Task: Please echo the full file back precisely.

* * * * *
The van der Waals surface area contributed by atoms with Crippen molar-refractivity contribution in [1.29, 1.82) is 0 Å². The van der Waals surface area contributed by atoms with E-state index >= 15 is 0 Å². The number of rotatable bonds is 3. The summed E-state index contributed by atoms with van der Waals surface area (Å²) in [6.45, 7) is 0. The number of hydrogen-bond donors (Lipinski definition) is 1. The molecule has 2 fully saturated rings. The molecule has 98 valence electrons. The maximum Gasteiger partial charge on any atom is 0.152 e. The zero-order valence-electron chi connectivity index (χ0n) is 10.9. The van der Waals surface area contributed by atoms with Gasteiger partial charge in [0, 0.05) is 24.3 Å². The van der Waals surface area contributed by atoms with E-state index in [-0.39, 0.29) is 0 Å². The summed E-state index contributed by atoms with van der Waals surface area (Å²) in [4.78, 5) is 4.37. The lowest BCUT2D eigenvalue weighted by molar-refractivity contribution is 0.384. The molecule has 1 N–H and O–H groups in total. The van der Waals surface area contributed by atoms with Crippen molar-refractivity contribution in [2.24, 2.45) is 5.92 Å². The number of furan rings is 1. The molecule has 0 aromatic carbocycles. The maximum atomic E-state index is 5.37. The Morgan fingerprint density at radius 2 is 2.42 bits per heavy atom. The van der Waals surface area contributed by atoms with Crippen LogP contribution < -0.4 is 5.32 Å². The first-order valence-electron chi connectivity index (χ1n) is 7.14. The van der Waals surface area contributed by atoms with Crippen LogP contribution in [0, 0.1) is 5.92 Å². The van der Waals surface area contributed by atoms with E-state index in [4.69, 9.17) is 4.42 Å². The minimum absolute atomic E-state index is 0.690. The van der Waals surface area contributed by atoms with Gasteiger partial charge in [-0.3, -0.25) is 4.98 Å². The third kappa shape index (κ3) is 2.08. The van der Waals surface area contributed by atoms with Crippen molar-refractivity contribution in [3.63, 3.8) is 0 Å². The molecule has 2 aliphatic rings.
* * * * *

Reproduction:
The van der Waals surface area contributed by atoms with Crippen molar-refractivity contribution in [1.29, 1.82) is 0 Å². The van der Waals surface area contributed by atoms with E-state index >= 15 is 0 Å². The number of rotatable bonds is 3. The summed E-state index contributed by atoms with van der Waals surface area (Å²) in [6.45, 7) is 0. The number of hydrogen-bond donors (Lipinski definition) is 1. The molecule has 2 fully saturated rings. The molecule has 98 valence electrons. The maximum Gasteiger partial charge on any atom is 0.152 e. The zero-order valence-electron chi connectivity index (χ0n) is 10.9. The van der Waals surface area contributed by atoms with Gasteiger partial charge in [0, 0.05) is 24.3 Å². The van der Waals surface area contributed by atoms with E-state index in [-0.39, 0.29) is 0 Å². The summed E-state index contributed by atoms with van der Waals surface area (Å²) in [4.78, 5) is 4.37. The lowest BCUT2D eigenvalue weighted by molar-refractivity contribution is 0.384. The molecule has 1 N–H and O–H groups in total. The van der Waals surface area contributed by atoms with Crippen molar-refractivity contribution in [2.24, 2.45) is 5.92 Å². The number of furan rings is 1. The molecule has 0 aromatic carbocycles. The maximum atomic E-state index is 5.37. The Morgan fingerprint density at radius 2 is 2.42 bits per heavy atom. The van der Waals surface area contributed by atoms with Crippen LogP contribution < -0.4 is 5.32 Å². The first-order valence-electron chi connectivity index (χ1n) is 7.14. The van der Waals surface area contributed by atoms with Crippen LogP contribution in [0, 0.1) is 5.92 Å². The van der Waals surface area contributed by atoms with E-state index in [4.69, 9.17) is 4.42 Å². The minimum absolute atomic E-state index is 0.690. The van der Waals surface area contributed by atoms with Gasteiger partial charge in [-0.3, -0.25) is 4.98 Å². The third kappa shape index (κ3) is 2.08. The van der Waals surface area contributed by atoms with Crippen molar-refractivity contribution in [3.63, 3.8) is 0 Å². The molecule has 2 aliphatic rings.